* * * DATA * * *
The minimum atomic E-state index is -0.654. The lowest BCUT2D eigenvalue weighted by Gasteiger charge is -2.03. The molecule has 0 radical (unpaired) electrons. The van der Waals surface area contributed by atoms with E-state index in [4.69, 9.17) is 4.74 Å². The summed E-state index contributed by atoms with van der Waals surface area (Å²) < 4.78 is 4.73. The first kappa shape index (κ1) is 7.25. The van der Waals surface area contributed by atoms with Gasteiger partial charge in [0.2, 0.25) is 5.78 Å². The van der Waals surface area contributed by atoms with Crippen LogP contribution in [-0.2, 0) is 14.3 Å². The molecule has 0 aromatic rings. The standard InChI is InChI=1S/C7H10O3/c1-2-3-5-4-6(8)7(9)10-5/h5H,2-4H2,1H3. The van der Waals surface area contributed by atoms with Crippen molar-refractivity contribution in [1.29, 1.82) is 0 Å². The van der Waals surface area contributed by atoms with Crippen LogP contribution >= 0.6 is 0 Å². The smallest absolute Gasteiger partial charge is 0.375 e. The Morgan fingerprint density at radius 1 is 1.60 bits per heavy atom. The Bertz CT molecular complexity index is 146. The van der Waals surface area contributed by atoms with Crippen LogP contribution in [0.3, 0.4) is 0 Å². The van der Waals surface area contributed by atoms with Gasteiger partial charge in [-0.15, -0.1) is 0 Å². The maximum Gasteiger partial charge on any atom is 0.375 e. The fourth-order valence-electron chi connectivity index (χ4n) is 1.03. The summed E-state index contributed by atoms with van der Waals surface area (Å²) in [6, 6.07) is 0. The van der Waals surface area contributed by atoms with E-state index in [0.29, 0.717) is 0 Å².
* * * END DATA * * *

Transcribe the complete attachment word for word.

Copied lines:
The minimum atomic E-state index is -0.654. The lowest BCUT2D eigenvalue weighted by Gasteiger charge is -2.03. The molecule has 0 radical (unpaired) electrons. The van der Waals surface area contributed by atoms with E-state index in [4.69, 9.17) is 4.74 Å². The summed E-state index contributed by atoms with van der Waals surface area (Å²) < 4.78 is 4.73. The first kappa shape index (κ1) is 7.25. The van der Waals surface area contributed by atoms with Gasteiger partial charge in [0.2, 0.25) is 5.78 Å². The van der Waals surface area contributed by atoms with Crippen LogP contribution in [-0.2, 0) is 14.3 Å². The molecule has 0 aromatic rings. The standard InChI is InChI=1S/C7H10O3/c1-2-3-5-4-6(8)7(9)10-5/h5H,2-4H2,1H3. The van der Waals surface area contributed by atoms with Crippen molar-refractivity contribution in [1.29, 1.82) is 0 Å². The van der Waals surface area contributed by atoms with Crippen LogP contribution >= 0.6 is 0 Å². The smallest absolute Gasteiger partial charge is 0.375 e. The Morgan fingerprint density at radius 1 is 1.60 bits per heavy atom. The Bertz CT molecular complexity index is 146. The van der Waals surface area contributed by atoms with Crippen LogP contribution in [0.3, 0.4) is 0 Å². The van der Waals surface area contributed by atoms with Gasteiger partial charge in [-0.15, -0.1) is 0 Å². The maximum Gasteiger partial charge on any atom is 0.375 e. The fourth-order valence-electron chi connectivity index (χ4n) is 1.03. The summed E-state index contributed by atoms with van der Waals surface area (Å²) in [6, 6.07) is 0. The van der Waals surface area contributed by atoms with E-state index in [0.29, 0.717) is 0 Å².